Does Resolution Really Matter?

The major 3D printing manufacturers compete with each other by providing the users with newer and more updated versions of their products characterized by various properties and innovative solutions implemented. The feature they tend to boast about, apart from the accuracy and precision parameters is the resolution, in this case the smaller the better. But how exactly the resolution may determine the final look and the overall quality of the 3D printed object if at all?

From Theory to Practice

Everything’s possible as long it is an idea on paper. When it comes to tangible results, the real capacities offered by 3D printers manufacturers might not go in line with what had been initially promised. That’s mainly because the overall quality depends on many factors that should be well controlled and adjusted to produce good results and the resolution is only one, however very important, one of these.

The Confusing Definitions: Resolution vs. Accuracy vs. Precision

To start deliberating upon the topic it should be at first clearly defined what the resolution is and what it is not, due to the fact that this may sometimes be confused with the parameters such as accuracy and precision. In 3D printing the term resolution simply describes the smallest obtainable detail in the plane and the lowest layer thickness in the vertical axe. Dimensional accuracy on the other hand shows if the 3D printed model’s dimensions are in line with the ones that were initially set. The precision is in fact yet another value, simply the one that in case of 3D printing can be understood as equal to repeatability. By using the term we think of the capability of a 3D printer to reproduce the movement and thus extrude the layer of material exactly where it was intended every single time.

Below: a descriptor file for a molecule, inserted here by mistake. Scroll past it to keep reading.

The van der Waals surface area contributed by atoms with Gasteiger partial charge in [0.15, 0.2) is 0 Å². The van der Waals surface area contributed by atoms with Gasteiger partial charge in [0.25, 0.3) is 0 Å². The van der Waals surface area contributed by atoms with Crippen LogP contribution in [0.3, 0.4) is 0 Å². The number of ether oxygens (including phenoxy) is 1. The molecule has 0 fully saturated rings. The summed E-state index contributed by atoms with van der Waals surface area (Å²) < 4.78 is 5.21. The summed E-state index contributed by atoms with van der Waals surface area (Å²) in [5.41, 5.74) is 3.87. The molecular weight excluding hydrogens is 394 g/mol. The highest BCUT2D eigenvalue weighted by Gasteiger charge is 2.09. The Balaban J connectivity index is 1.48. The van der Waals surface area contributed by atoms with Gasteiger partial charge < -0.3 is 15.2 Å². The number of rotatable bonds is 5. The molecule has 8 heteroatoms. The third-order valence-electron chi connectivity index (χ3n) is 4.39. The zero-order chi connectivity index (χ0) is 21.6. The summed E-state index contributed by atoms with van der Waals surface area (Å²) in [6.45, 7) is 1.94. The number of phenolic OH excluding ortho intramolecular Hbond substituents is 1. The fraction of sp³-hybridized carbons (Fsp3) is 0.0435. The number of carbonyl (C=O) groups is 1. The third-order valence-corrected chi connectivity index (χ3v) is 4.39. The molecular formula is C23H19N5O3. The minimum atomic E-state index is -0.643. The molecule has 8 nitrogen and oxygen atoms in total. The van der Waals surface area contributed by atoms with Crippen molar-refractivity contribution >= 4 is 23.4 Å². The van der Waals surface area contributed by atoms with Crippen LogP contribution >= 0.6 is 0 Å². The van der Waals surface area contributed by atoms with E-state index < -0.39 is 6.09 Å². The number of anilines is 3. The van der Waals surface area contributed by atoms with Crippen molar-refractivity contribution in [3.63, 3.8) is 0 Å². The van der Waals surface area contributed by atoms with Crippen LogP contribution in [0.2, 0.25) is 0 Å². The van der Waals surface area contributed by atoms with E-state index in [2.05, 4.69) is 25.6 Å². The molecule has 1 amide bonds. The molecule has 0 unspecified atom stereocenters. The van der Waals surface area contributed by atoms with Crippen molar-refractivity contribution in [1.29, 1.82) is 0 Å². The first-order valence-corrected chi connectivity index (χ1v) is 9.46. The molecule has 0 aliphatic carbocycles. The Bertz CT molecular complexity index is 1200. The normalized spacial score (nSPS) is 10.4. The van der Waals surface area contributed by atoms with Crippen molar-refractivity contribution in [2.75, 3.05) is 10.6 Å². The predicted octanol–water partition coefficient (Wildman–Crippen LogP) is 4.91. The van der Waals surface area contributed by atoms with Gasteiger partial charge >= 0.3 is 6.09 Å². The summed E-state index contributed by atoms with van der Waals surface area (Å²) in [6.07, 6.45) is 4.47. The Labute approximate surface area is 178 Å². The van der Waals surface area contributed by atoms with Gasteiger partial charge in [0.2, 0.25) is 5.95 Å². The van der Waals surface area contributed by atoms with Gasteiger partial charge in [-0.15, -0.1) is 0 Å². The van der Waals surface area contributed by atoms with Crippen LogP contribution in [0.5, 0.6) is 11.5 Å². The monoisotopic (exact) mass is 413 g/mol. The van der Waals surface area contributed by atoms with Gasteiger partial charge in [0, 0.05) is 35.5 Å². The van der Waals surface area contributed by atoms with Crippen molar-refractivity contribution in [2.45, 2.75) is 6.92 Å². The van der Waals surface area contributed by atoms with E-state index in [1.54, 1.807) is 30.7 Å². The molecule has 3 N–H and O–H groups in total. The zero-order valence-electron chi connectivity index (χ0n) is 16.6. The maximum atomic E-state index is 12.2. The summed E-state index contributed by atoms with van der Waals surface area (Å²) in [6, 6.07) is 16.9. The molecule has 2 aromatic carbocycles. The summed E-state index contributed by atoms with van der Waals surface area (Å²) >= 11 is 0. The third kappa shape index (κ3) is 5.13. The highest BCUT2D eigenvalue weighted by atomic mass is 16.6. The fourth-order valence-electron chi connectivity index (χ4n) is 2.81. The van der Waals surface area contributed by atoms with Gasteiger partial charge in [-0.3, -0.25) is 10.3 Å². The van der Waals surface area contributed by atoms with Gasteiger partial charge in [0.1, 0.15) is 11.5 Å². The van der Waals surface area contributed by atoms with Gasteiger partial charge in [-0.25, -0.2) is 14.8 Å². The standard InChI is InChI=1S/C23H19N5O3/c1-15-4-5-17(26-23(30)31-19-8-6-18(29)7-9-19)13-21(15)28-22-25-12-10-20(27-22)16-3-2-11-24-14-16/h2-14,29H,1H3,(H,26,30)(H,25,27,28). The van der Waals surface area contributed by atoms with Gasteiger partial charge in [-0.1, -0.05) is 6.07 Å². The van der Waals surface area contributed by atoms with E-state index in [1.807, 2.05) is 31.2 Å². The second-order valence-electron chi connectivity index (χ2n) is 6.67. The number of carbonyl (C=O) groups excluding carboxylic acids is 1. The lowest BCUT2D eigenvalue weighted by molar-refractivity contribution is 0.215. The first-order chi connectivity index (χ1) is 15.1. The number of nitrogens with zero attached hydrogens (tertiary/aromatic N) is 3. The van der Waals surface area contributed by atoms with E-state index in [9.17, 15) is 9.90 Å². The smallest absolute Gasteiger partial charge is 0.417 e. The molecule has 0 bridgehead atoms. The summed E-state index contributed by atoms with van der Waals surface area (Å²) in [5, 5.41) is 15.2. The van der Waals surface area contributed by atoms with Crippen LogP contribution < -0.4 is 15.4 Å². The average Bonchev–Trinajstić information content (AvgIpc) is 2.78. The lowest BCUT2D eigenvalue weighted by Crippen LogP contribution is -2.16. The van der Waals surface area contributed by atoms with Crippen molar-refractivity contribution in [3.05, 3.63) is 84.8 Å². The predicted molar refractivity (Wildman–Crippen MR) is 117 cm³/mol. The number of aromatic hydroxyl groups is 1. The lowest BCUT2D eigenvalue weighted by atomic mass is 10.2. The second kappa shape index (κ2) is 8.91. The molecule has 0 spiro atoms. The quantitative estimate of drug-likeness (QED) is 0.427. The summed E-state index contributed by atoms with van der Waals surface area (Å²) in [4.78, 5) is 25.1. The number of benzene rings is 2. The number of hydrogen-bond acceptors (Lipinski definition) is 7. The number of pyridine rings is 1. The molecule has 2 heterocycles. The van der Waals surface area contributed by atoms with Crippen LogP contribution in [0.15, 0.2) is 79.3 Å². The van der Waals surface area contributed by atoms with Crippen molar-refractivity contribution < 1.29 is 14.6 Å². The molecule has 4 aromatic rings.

The Role of Color

As the color of the printing material we use doesn’t have a direct impact on the resolution of the final model it in fact contributes to the ability to see the details of 3D printed objects. It can sometimes be misleading and blur the visible details of a model. It’s simply about the fact that we can see more differences on the light-coloured models and fewer on the darker ones. Everyone who wants to see the details of the object should use colors like e.g. gray and rather try to avoid the black color.

Type of Surface

Similar obstacles when it comes to defining the model’s resolution can be encountered in case of models made of a shiny material, for example PLA. That’s mainly because this type of printing material is characterized by ultra shiny finish, which reflects the light more heavily, so in fact the user cannot really see the details on the surface. Compared to the matt surface of ABS, the PLA’s sleek surface makes light bounce off it and causes so called diffused reflection, which simply means that rays are spread in multiple directions so the level of visibility decreases accordingly. To put it simple, the beam stops you from seeing the details of the surface.

The Measurement

Most of the tech specifications of 3D printers show the value of the resolution by giving you the exact number in a measurement as small as micrometers, commonly named microns. To make it really precise one micron stands for 0.001 mm, or about 0.000039 inch. As to many of you this numbers could be too abstract to imagine and to see with your eyes, we hope that the way you can make it more real is to imagine the diameter of a human hair, which has on average from 10 – 200 micrometers.

XYZ Axes